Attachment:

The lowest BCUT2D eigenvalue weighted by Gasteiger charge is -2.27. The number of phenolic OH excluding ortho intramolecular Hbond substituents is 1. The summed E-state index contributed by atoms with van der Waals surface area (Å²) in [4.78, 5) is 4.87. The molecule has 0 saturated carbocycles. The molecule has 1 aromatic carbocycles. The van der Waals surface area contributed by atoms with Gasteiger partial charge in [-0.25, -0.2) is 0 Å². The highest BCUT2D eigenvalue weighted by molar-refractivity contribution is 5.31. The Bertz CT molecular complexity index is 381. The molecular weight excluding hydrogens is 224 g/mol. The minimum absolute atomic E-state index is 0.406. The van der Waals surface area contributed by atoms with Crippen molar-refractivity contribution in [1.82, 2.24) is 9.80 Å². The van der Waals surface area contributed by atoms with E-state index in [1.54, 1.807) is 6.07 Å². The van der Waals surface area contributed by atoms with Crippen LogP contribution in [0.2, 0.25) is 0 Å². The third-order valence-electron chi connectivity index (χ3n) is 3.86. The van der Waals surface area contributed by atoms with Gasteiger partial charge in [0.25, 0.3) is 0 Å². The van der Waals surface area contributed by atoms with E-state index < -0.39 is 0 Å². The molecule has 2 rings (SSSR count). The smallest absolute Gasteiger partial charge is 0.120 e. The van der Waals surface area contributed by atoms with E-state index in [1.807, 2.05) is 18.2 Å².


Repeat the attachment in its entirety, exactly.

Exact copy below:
The lowest BCUT2D eigenvalue weighted by Gasteiger charge is -2.27. The number of phenolic OH excluding ortho intramolecular Hbond substituents is 1. The summed E-state index contributed by atoms with van der Waals surface area (Å²) in [4.78, 5) is 4.87. The molecule has 0 saturated carbocycles. The molecule has 1 aromatic carbocycles. The van der Waals surface area contributed by atoms with Gasteiger partial charge in [-0.25, -0.2) is 0 Å². The highest BCUT2D eigenvalue weighted by molar-refractivity contribution is 5.31. The Bertz CT molecular complexity index is 381. The molecular weight excluding hydrogens is 224 g/mol. The minimum absolute atomic E-state index is 0.406. The van der Waals surface area contributed by atoms with Crippen molar-refractivity contribution in [1.82, 2.24) is 9.80 Å². The van der Waals surface area contributed by atoms with E-state index in [1.54, 1.807) is 6.07 Å². The van der Waals surface area contributed by atoms with Crippen LogP contribution in [0.2, 0.25) is 0 Å². The third-order valence-electron chi connectivity index (χ3n) is 3.86. The van der Waals surface area contributed by atoms with Gasteiger partial charge in [0.25, 0.3) is 0 Å². The van der Waals surface area contributed by atoms with E-state index < -0.39 is 0 Å². The molecule has 2 rings (SSSR count). The smallest absolute Gasteiger partial charge is 0.120 e. The van der Waals surface area contributed by atoms with E-state index in [1.807, 2.05) is 18.2 Å².